IN a little shack they built on a rubble-strewn field where the tsunami travelled the farthest inland, a group of teenaged boys orphaned in the disaster have made themselves a family.
They have been cooking and caring for each other, playing football and singing sad songs at night since the Dec 26 tsunami wiped out much of the fishing village of Lampuuk in the Indonesian province of Aceh.
“We are our own family now,” said Nasrullah, 18, one of five boys between the ages of 15 and 20 who share the shack, no bigger than a walk-in closet.
The boys are among 67,500 tsunami survivors still living in improvised camps more than 10 months after a 9.15 earthquake and the tsunami it spawned left more than 170,000 dead or missing in northern Sumatra.
Another 75,000 are living in Indonesian government-built barracks and nearly 300,000 are staying with friends and relatives - sometimes shifting in and out of barracks and camps when their welcome with a host family wears out.
United Nations Emergency Relief Coordinator Jan Egeland said sheltering the survivors was moving too slowly.
Aid organisations had “quite a lot of money” to use, he said during a visit to Aceh last month.
More than US$12bil (RM45.31bil) has been raised in public and private donations across the world, making the tsunami the most funded disaster in history.
“It's clear that we must move much quicker now to put people away from the tents and into permanent houses.”
With permanent homes for many likely to be years away, the UN Recovery Coordinator in Aceh has ordered 15,000 to 20,000 prefabricated shelters with a minimum durability of four years.
Home rebuilding has been slow all around the tsunami region, where more than a million people remain displaced.
Confusion about land titles, debates about location and home designs, unclear policies, soaring land prices – and the unwillingness of many agencies to coordinate – have delayed work, the United Nations said in a recent report about Aceh.
The few homes that have been completed have often been built by religious-based aid groups.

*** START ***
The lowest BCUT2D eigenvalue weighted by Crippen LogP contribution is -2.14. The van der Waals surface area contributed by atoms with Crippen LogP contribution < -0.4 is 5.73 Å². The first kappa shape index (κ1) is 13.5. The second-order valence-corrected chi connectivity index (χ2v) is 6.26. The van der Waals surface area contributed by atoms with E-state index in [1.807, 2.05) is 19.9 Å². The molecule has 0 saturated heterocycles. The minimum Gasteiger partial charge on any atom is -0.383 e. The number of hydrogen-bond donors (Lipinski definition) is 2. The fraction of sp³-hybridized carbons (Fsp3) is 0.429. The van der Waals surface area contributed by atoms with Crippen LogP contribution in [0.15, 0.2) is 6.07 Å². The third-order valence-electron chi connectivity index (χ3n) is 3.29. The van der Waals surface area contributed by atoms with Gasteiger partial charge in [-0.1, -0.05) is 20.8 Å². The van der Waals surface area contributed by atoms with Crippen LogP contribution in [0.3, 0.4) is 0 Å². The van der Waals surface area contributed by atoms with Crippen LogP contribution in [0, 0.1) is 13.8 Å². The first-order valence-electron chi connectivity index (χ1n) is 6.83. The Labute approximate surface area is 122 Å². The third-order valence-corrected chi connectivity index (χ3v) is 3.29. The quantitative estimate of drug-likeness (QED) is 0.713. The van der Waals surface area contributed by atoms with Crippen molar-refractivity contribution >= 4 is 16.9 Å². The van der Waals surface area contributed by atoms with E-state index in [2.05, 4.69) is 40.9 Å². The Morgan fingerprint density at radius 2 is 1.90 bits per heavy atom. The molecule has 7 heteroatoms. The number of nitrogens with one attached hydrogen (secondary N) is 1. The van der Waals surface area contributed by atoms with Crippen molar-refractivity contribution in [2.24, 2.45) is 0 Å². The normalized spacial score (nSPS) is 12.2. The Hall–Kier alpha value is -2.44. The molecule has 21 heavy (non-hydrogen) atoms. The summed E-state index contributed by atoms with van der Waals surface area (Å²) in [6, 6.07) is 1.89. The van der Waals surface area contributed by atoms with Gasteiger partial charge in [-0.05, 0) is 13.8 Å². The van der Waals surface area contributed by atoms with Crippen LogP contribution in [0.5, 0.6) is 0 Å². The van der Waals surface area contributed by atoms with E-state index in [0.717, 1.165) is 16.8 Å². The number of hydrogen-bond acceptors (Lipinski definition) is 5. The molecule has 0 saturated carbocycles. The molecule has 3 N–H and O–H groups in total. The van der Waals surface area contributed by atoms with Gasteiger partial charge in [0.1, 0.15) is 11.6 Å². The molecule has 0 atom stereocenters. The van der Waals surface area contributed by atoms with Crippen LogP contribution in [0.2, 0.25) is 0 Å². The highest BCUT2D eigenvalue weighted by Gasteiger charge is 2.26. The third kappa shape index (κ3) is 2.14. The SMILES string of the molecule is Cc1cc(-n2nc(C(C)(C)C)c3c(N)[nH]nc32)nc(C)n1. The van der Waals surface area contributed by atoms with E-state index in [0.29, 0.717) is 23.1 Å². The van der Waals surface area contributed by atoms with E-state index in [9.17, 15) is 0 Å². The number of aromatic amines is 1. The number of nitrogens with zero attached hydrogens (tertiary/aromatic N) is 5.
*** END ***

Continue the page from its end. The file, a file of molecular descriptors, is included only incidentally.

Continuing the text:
The Taiwan Buddhist Tzu Chi Foundation has started building 3,700 permanent houses in Aceh at an estimated cost of US$27mil (RM101.9mil).
The religious groups, deploying their own volunteers and bringing in building materials, have been quicker because they tend to do small projects and bypass bureaucracy.
The delays by aid agencies in delivering on their promises to build homes have angered Kuntoro Mangkusubroto, head of Indonesia's reconstruction agency.
“People say we're slow. Well, in the whole of Indonesia there are 16,500 new houses built a year. We're building 22,000 in Aceh. But compared with the hundreds of thousands that are needed, yes, it's a challenge,” he said in an interview.
“NGO's that don't perform will be sanctioned. They'll be asked to leave,” Mangkusubroto added.
In Lampuuk, the tsunami travelled some 7km before it smacked into steep hillsides that still show wave marks 10m high.
Four out of five people died in the village, which had a population of 6,500.
The sole building left standing was a two-storey mosque, visible for miles.
The only other permanent structure is a US$10,500 (RM39,646) model home for tsunami survivors built by the Turkish Relief Agency that would not look out of place in a well-off Istanbul neighbourhood.
But no other homes like it are under construction in the village. And while it stands just across a field of rubble from the boys' shack, there's little chance they will find similar shelter.
“Sometimes we talk about our families, the ones we lost,” said 15-year-old Joel Akbar.
“It's a relief to share with the others because I don't have friends to talk about it at school.” – Reuters